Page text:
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Jim Hyerczyk

Jim Hyerczyk

Fundamental and technical analyst with 30 years experience.

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Are Oil Markets Rangebound Again?

Oil Pump

September West Texas Intermediate Crude Oil futures struggled on the upside from the start and are likely to finish lower for the week. The selling started on Tuesday after the long U.S. holiday weekend amid signs of a resurgence in Libya’s output and on concerns that the OPEC-led production cuts may not be enough to trim the global supply glut.

According to the chief of the state-run National Oil Corporation, Libya’s oil production was at 784,000 barrels per day (bpd) because of a technical issue at the Sharara field, but was expected to start rising to 800,000 bpd.

Sellers were also reacting to the news from energy services firm Baker Hughes, which reported that U.S. drillers had added oil rigs for the 19th straight week, bringing the number of rigs operating in the United States to 722, the highest level since April 2015.

Adding to the bearish news was a new report from Goldman Sachs, calling for lower oil prices if falling production costs kept supply rising for years to come. According to the bank, once OPEC’s production growth resumes after its self-imposed cuts, U.S. and OPEC output would rise by 1 million to 1.3 million bpd between 2018 and 2020. This report seemed to be the blueprint followed by traders most of the week.

Bullish traders tried to build support for prices by bringing up the possibility of increased demand due to the start of the U.S. summer driving season.

Prices continued to slide in mid-week, taking out last week’s low on concerns over U.S. production. According to the latest data, U.S. output climbed to more than 9.3 million bpd, close to top producers Saudi Arabia and Russia.

By the end of the session on Wednesday, short-sellers had had enough and began to cover their positions as the market neared technical support levels. Helping to support a short-covering rally was a report from the American Petroleum Institute (API).

According to the API, U.S. crude inventories fell by 8.7 million barrels to 513.2 million in the week-ended May 26. Analysts were looking for a decrease of only 2.5 million barrels.

The short-covering rally was further supported early Thursday after a government report showed a larger-than-expected draw in U.S. inventories.

The U.S. Energy Information Administration reported a 6.4 million barrel drop in crude inventories. This was more than the 4.4 million-barrel drop forecast. Traders said the draw in U.S. inventories was driven by a surge in refining and exports to record highs. Gasoline inventories also dropped sharply.

The price action this week suggests that crude oil traders have moved on from the OPEC-led production cut agreement and that their focus has shifted to the monthly and weekly supply and demand reports. Due to the nature of these reports, we’re likely to see a rangebound trade, highlighted by periodic, volatile two-sided trades. We’re likely to see this type of trading until investors can overcome the skepticism that OPEC-led cuts will be enough to rebalance an oversupplied market.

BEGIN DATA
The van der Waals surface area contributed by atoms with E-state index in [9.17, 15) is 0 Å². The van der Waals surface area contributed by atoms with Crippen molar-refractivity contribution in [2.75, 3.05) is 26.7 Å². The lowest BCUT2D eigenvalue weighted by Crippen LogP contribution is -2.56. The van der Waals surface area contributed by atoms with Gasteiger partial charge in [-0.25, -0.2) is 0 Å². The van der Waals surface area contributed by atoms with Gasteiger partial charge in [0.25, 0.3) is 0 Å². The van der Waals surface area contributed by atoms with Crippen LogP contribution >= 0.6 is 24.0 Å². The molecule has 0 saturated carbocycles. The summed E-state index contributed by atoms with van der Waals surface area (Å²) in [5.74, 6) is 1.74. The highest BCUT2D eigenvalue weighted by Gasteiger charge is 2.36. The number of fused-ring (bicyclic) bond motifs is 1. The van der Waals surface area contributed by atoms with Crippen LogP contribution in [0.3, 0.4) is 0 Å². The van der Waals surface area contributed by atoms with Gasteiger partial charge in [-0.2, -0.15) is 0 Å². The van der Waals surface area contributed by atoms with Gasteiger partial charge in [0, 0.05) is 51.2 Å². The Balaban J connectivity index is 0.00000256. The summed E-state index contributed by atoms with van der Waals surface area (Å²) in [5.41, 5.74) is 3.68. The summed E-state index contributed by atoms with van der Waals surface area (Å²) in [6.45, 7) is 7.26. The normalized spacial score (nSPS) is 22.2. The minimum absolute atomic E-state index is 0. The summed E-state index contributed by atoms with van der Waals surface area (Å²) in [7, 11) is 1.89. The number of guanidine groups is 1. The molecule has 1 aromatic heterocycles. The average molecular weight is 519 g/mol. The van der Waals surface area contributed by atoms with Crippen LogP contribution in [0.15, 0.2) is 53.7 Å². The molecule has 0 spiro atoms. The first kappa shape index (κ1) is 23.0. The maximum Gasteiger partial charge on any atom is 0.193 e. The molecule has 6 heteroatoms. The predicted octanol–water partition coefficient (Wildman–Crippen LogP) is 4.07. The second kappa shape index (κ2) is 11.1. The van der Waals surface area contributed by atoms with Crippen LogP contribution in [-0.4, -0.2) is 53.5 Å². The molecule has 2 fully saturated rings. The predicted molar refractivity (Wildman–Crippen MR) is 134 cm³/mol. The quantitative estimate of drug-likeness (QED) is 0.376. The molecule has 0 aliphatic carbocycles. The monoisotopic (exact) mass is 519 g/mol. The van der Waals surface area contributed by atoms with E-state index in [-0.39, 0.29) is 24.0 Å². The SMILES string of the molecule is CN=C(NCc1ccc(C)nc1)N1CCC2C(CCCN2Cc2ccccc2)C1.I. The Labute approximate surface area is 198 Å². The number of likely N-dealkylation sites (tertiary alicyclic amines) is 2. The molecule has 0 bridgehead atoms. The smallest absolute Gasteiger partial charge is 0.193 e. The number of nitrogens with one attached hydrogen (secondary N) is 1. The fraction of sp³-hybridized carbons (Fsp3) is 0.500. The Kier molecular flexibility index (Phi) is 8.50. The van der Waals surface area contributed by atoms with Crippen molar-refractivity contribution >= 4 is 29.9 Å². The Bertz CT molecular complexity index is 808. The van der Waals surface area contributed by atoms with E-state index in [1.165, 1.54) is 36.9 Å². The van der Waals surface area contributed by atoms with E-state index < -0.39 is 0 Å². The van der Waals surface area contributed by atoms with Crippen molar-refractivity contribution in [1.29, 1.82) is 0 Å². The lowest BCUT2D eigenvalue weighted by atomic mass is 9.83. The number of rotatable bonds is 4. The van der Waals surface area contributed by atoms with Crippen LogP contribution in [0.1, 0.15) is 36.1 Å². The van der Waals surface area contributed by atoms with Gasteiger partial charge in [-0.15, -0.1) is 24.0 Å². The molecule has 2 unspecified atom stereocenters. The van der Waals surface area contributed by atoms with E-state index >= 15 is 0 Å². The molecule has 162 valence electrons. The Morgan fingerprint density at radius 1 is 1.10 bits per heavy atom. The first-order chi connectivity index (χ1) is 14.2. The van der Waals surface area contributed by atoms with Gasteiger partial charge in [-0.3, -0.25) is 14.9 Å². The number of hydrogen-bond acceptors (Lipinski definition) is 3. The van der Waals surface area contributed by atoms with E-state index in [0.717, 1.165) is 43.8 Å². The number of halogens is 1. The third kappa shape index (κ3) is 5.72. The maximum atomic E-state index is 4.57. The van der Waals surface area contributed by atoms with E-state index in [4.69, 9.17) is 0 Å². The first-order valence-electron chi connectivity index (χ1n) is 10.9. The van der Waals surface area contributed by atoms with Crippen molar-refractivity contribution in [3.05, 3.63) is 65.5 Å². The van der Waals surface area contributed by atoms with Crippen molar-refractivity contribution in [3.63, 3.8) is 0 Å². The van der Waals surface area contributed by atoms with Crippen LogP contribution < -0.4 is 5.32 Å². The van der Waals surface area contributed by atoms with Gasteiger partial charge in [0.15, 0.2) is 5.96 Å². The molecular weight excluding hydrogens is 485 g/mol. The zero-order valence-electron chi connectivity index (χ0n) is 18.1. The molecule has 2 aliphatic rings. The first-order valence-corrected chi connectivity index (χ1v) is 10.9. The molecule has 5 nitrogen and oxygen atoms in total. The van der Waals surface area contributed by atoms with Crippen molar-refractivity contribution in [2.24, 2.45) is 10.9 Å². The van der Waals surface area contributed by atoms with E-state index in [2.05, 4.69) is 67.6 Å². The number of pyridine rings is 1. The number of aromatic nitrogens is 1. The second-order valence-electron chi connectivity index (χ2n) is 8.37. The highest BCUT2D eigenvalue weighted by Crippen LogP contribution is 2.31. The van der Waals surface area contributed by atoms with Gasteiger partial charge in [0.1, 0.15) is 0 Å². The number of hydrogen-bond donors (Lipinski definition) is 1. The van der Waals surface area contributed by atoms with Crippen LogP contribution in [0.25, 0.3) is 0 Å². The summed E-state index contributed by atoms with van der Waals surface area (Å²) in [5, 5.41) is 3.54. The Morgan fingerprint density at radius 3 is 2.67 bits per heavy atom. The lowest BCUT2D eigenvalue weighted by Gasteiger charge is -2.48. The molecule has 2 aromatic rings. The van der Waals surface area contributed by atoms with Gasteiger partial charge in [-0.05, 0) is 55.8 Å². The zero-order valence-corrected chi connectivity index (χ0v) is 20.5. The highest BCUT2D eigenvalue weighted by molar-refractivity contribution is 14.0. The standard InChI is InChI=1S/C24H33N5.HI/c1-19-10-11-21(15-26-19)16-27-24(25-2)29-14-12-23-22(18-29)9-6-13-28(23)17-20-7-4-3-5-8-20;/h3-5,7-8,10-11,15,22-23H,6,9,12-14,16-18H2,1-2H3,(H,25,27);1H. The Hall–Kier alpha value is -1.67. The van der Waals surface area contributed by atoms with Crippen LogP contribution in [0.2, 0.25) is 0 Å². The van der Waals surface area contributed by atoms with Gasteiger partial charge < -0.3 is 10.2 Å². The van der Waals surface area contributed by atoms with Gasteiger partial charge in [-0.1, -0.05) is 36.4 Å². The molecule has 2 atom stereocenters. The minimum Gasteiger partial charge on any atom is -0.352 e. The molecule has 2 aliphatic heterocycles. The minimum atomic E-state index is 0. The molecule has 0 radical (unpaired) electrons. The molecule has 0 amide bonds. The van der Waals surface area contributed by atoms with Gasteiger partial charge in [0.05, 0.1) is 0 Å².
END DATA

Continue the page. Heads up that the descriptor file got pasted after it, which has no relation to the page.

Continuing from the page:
Technical Analysis

(Click to enlarge)

The main trend is down according to the weekly swing chart. The main trend will turn up on a trade through the last swing top at $54.77.

This week, a new minor top was formed at $52.38. A trade through this level will change the minor trend to up. This move will also indicate that a secondary higher bottom may be forming. This would be potentially bullish.

In the meantime, we have to look at this week’s downside momentum because it indicates that another potentially bearish secondary top may be forming at $52.38. Given the fundamentals and the price action, in this case, we have to say that the trend is our friend so it’s better to play the short-side of the market until proven otherwise.

Retracement zone and levels also played a role in the recent price action.

The main range is $58.36 to $44.76. Its retracement zone is $51.56 to $53.16. Last week, this zone provided resistance when crude oil hit its high at $52.38.

The intermediate range is $54.77 to $44.76. Its retracement zone is $49.77 to $50.95. This week’s high at $50.46 fell inside this zone.

The new short-term range is $44.76 to $52.38. Its retracement zone at $48.57 to $47.67 is the primary downside target. As of Thursday’s close, the market was trading inside this zone.

Trader reaction to the primary downside target zone will determine the direction of the market next week. In keeping with the theme of a sideways trade over the near-term, aggressive counter-trend buyers could step in on a test of the $48.57 to $47.67 retracement zone. They are going to try to shift momentum to the upside with the formation of a new secondary higher bottom.

Trend-trading sellers are going to try to drive the market through $47.67 in an effort to create enough downside momentum to challenge the May main bottom at $44.76.

Keep an eye on the price action and read the order flow on a test of $48.57 to $47.67. Trader reaction to this zone will tell us if buyers are taking control.

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